Archives for: April 2008, 14
I mentioned a few days ago that I had been listening to Dr. D’s interview with Dr. Oz on my MP3 player. Someone wrote to ask where to find the interview, and I’m embarrassed to say that I haven’t answered that question yet. This is the most frantic part of my year. I have one deadline after another racing at me. On top of that are DD’s graduation activities. I’ve sadly neglected my mail – both my BTD mail and my personal mail. I’ll get caught up when school is out. In the meantime, I’m going to return to the Dr. Oz interview today, so I will give everyone the link.
Toward the end of the interview, Dr. D’Adamo said something I found to be quite profound. It may become my third favorite quotation about food. (The first two are in my blogger biography) Here is what he said in context. What I found so helpful is in bold.
“I’ve been in this naturopathic thing for 25 years. That actually was the way I was taught. You get the patient and start taking things away until they get better…I was looking at the wall one afternoon because a patient cancelled, and I got this brilliant break through that it wasn’t what I was taking away from people that was going to make them better. It was what I isolated that they should consume that was going to make them better…Where you should start is not where the book tells you avoid foods. Go straight to were it says, eat this stuff. I think it’s a good idea. And try to actually get a few of those things in your life. You will only get slightly less sick if somebody takes food away from you, but you will not get more healthy. You will get more healthy by eating stuff.”
This was precisely the direction my thinking about the BTD and the GTD was taking. But I was reluctant to go out on a limb, until I got some confirmation.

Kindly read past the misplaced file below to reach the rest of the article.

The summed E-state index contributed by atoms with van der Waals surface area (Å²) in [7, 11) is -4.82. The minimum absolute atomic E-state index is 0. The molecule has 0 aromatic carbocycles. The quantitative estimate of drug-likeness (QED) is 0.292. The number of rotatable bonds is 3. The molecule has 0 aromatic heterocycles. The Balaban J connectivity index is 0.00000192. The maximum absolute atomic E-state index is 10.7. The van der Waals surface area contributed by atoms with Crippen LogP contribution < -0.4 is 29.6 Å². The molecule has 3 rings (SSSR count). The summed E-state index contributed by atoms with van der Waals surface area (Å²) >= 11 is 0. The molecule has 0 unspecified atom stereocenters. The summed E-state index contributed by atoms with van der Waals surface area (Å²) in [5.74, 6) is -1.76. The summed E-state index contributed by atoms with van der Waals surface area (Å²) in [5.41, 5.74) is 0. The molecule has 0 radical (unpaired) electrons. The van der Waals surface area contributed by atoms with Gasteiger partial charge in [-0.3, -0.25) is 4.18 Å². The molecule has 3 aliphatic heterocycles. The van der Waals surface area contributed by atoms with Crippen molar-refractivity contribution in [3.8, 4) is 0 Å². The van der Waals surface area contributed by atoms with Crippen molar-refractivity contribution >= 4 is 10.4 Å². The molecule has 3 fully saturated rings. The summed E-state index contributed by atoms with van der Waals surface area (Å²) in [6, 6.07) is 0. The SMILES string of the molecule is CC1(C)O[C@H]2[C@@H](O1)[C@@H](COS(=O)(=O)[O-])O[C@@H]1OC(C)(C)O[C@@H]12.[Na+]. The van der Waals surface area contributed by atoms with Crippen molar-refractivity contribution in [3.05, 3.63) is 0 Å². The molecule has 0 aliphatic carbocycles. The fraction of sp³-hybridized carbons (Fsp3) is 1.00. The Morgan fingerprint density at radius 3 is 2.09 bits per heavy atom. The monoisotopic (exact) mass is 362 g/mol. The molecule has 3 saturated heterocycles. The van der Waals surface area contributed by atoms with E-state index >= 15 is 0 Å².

When I think of myself as a Type O and Hunter, I’m both. I’m not one or the other. If I look at the BTD that I’m familiar and fond of and the GTD that I’ve had fun experimenting with, and focus on avoid foods, my diet becomes restrictive and legalistic.
Just take greens for example. On the BTD I could eat all greens except mustard greens. On the GTD collard greens, beet greens, and spinach became black dot avoids, but mustard greens were super beneficial. If I focus on avoids I stop eating all four because I’m not sure. That limits the variety of greens I can eat, even though I know that greens are good for me. However if I look at the beneficials, I see that mustard greens are super beneficial on the GTD; spinach and collard greens are super beneficial in the Type O Health Library. Turnip greens, beet greens, and Swiss chard are beneficial. I am surrounded by greens that will build health for one aspect of my self or another.
As I peruse DD’s and my database, I am looking for beneficials – both Type O and Hunter beneficials. I am both. And if it’s beneficial or super beneficial for one, in some way it is beneficial for me.
I can be comfortable with this view of the diets, because they are a work in progress. The next book or the details behind the food lists will add another layer of knowledge and understanding. Until then, my focus is going to be building health. And as Dr. D said, “You will only get slightly less sick if somebody takes food away from you, but you will … get more healthy by eating stuff.”